Rare Artifacts from the First-Temple Era Discovered in Jerusalem
Written by TM of JC on September 5, 2020
Israeli archeologists recently made a groundbreaking discovery in Jerusalem when they unearthed a rare set of well-preserved column heads, also called capitals, believed to be a part of a mansion during the First Temple Period.
“This is a very exciting discovery. This is a first-time discovery of scaled-down models of the giant Proto-Aeolian capitals, of the kind found thus far in the Kingdoms of Judah and Israel, where they were incorporated above the royal palace gates,” Yaakov Billig, Director of Israel Antiquities Authority’s excavation, said. “The level of workmanship on these capitals is the best seen to date, and the degree of preservation of the items is rare,” he added.
A video on the City of David Ancient Jerusalem’s Facebook page captures the excitement of the researchers as the artifacts are being uncovered. The column heads were excavated at the Armon Hanatziv promenade in Jerusalem and the excavation was headed up by the City of David Foundation and the Israel Antiquities Authority.
According to CBN News, the stone artifacts found from the dig were originally created out of limestone. Each column capital features an ancient symbol dating back to the biblical Kingdoms of Israel and Judah.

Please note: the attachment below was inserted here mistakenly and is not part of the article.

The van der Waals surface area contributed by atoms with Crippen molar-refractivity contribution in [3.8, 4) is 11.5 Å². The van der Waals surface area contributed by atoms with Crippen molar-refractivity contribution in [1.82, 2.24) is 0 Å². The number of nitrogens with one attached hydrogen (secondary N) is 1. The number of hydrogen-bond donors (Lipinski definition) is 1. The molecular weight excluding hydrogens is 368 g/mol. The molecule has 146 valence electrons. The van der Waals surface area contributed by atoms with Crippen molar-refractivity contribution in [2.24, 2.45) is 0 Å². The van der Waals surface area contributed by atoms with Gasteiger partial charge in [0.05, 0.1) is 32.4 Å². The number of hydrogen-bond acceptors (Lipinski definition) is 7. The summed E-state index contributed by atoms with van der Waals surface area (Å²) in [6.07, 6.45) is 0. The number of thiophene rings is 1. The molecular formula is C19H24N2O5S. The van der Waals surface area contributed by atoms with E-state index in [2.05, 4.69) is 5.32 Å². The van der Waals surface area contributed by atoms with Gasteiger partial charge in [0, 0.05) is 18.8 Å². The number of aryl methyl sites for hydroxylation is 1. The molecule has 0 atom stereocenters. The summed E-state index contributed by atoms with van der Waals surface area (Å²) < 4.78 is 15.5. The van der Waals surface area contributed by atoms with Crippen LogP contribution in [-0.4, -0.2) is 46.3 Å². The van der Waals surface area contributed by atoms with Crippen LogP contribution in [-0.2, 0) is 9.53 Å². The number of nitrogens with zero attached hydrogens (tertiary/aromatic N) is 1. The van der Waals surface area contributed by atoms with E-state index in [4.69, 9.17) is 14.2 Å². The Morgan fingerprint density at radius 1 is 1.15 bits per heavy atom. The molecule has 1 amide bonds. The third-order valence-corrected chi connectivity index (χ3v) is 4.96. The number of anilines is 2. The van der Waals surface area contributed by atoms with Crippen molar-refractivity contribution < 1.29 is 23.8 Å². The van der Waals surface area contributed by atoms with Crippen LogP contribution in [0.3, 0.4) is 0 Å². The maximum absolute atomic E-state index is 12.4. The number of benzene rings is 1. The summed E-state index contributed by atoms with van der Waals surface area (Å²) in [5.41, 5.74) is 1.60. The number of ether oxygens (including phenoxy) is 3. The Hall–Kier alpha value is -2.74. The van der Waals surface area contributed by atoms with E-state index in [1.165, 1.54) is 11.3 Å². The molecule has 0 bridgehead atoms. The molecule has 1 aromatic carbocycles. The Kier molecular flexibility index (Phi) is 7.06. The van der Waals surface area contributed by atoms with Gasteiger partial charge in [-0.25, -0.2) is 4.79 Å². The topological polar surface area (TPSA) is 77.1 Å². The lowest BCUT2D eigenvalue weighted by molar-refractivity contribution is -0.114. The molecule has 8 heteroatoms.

The same ancient symbol can be found on Israel’s contemporary five shekel coin.
It is believed by researchers that the ancient estate was erected between the period of kings Hezekiah and Josiah, following Assyria’s conquest of Jerusalem in 701 B.C.
Despite the excellent condition of some of the pillar heads, the rest of the building has been destroyed.
Nevertheless, Billig explained how the archeological discovery provides a glimpse into what Jerusalem was like after Assyria besieged the city.
“This find, alongside the palace that was found in the past at Ramat Rachel and the administrative center found on the slopes of Arnona attest to a revival of the city and leaving the walled areas of the First Temple era after the Assyrian siege,” he said.
“We find villas, mansions, and government buildings in the unwalled areas outside the city and this attests to the relief felt by the residents of the city after the siege was lifted.”
Billig also showed mini capitals that would have decorated the window of the ancient building.
Hili Tropper, Israel’s Minister of Culture and Sport, added that the recent uncovering of the artifacts “reflects the glorious roots of the Jewish people and our rich past here in the capital city [of] Jerusalem.”
He added, “I see great importance in the work of the Israel Antiquities Authority and in the work of the City of David in their discoveries over the years, which reveal parts of the illustrious Jewish past. The past is the cornerstone of a nation, and the cornerstone of culture and its discovery also affects the present as well as the future.”
Photo courtesy: City of David Ancient Jerusalem Facebook
Milton Quintanilla is a freelance writer. Visit his blog Blessed Are The Forgiven.